Limousine operator Thomas Harris has three luxury vehicles off the road after a 90 per cent drop in business brought on by the coronavirus pandemic.
Instead of sitting at home and waiting for business to improve the 27-year-old Sydney man has offered to drive elderly shoppers to supermarkets for free.
Mr Harris watched senior citizens struggling to buy essential goods during panic-buying binges that have caused shortages in items including toilet paper and food.
‘I guess we’ve lost our way with all that’s going on,’ he said. ‘It makes me sad, mate. It’s not the Australian way. Normally we’ll help each other, no matter what.’
Mr Harris imagined his own family members being in a similar predicament, not being able to buy basic food or getting a prescription filled.
Limousine operator Thomas Harris has experienced a 90 per cent drop in business brought on by the coronavirus pandemic. But instead of sitting around waiting for business to improve the 27-year-old Sydney man has offered to drive elderly shoppers to supermarkets for free
On Thursday Thomas Harris went out to fill a shopping list for a man who is too ill to leave home and face crowded supermarkets. He is pictured taking the man’s groceries out of his Mercedes E220 which is usually used for his limousine business
‘I was thinking of my grandmother – just thinking I wouldn’t want to be in that situation,’ he said.
‘I figured I’ve got time so I might as well offer my services to whoever needs it.’
The generous chauffeur has already been dealt another set back – one of his three vehicles, a white Audi Q5, was stolen from a mechanic’s workshop at Milperra on Tuesday.
Mr Harris nonetheless wants to use his two remaining work cars, a white Mercedes-Benz V220 van and a black Mercedes E220 sedan, to help those most in need.
Following news major supermarkets would reserve the first hour of trading from 7am for elderly customers and those with disabilities he came with an idea and turned to social media.
Mr Harris said he was sick of seeing selfish people stripping supermarket shelves of goods such as toilet paper and pasta.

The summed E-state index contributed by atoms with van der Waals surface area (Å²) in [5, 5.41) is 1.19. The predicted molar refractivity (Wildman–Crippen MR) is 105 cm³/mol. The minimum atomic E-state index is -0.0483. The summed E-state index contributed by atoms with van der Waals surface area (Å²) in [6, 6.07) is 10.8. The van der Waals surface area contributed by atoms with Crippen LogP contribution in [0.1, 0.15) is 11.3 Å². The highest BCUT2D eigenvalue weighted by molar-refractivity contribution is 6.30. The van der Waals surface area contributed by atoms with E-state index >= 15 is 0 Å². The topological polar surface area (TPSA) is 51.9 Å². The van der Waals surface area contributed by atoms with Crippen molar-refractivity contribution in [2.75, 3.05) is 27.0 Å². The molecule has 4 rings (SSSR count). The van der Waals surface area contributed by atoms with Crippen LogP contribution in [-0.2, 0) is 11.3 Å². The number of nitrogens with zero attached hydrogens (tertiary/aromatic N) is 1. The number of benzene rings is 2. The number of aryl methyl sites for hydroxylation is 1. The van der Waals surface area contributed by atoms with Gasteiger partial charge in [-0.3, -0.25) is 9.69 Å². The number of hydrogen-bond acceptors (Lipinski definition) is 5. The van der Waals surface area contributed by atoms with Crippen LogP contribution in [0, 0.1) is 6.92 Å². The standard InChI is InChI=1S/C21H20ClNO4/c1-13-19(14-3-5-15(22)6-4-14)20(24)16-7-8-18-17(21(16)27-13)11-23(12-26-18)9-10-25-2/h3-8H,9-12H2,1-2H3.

‘It’s atrocious,’ he said. People just need to be calm and everything will work out in the end.
‘I wouldn’t want my grandma to go through what some other people have gone through.
‘So I figured why don’t I offer a service to people who can’t get to places to do what they need to do?
Mr Harris posted an offer to help elderly shoppers on a community Facebook page for residents of the Botany, Mascot and surrounding areas in Sydney’s inner southern suburbs
The reaction to Mr Harris’s Facebook offer to help others was immediate. ‘Now THIS is what community is all about!’ one wrote. ‘I take my hat off to you Thomas’
Mr Harris, from Botany, posted a notice on a community Facebook page for the Botany, Mascot and surrounding areas in Sydney’s inner southern suburbs.
He initially offered transport to any elderly or disabled person who needed a lift to Eastgardens shopping centre for the early morning shopping session, for free.
On Thursday he was given a shopping list by a man too ill to leave home and visited five outlets to purchase everything he needed.
Mr Harris said he would ferry customers to the supermarket, wait for them to shop, load their groceries, drive them home then unload their goods.
His post was met with praise from scores of admirers. ‘That is so lovely Thomas,’ one wrote. ‘Thank you for your kindness!’
‘You’re such a breath of fresh air mate,’ wrote another. ‘The world needs more good people just like you.’
A third commented: ‘Now THIS is what community is all about! I take my hat off to you Thomas.’
Mr Harris, who started TJS Limousines three years ago, had not set out to win plaudits from anyone.
Major supermarkets have begun restricting shopping between 7am and 8am to elderly customers and those with disabilities amid panic-buying driven by the coronavirus pandemic
‘With everyone panicking, people forget about those who need help the most,’ he said. ‘It’s the least I can do.’
Mr Harris said 90 per cent of his work came from transfers to and from Sydney Airport – most for international travel – and almost all that work was now gone.
‘Obviously with what’s happened it’s died down a bit, but that’s fine,’ he said. ‘Things do take a dive sometimes.
‘I’ve currently lost 90 per cent of my work. I’ve got time to help others so I might as well do the right thing.’
Mr Harris said he had been contacted by an aged care home and the Junction Neighbourhood Centre at Maroubra which provides community services and programs in eastern and inner Sydney.
Mr Harris said he thought of his own family – particularly his grandmother – when he saw shoppers hoarding essential goods. It’s not the Australian way,’ he said. ‘Normally we’ll help each other, no matter what.’ He is pictured with his sister Victoria
‘I’ve had a few people contact me so far – hopefully there’ll be more,’ he said.
‘That’s just the Aussie way, isn’t it? We just need to put our hands up and help the people that need it the most.
‘If I do something good maybe other people will start to follow suit.’
As for his own business, which also includes chauffeuring clients to weddings, school formals and on tours of the city, he knows it will eventually pick up.
‘I’ve got a bit savings in the bank that I’ve put away for a rainy day,’ Mr Harris said. ‘Running your own business you’ve got to think ahead.
‘You’ve always got to be prepared for something because you never know what tomorrow’s going to hold, unfortunately.’
Thieves stole Mr Harris’s white Audi Q5 (pictured) from a Milperra workshop on Tuesday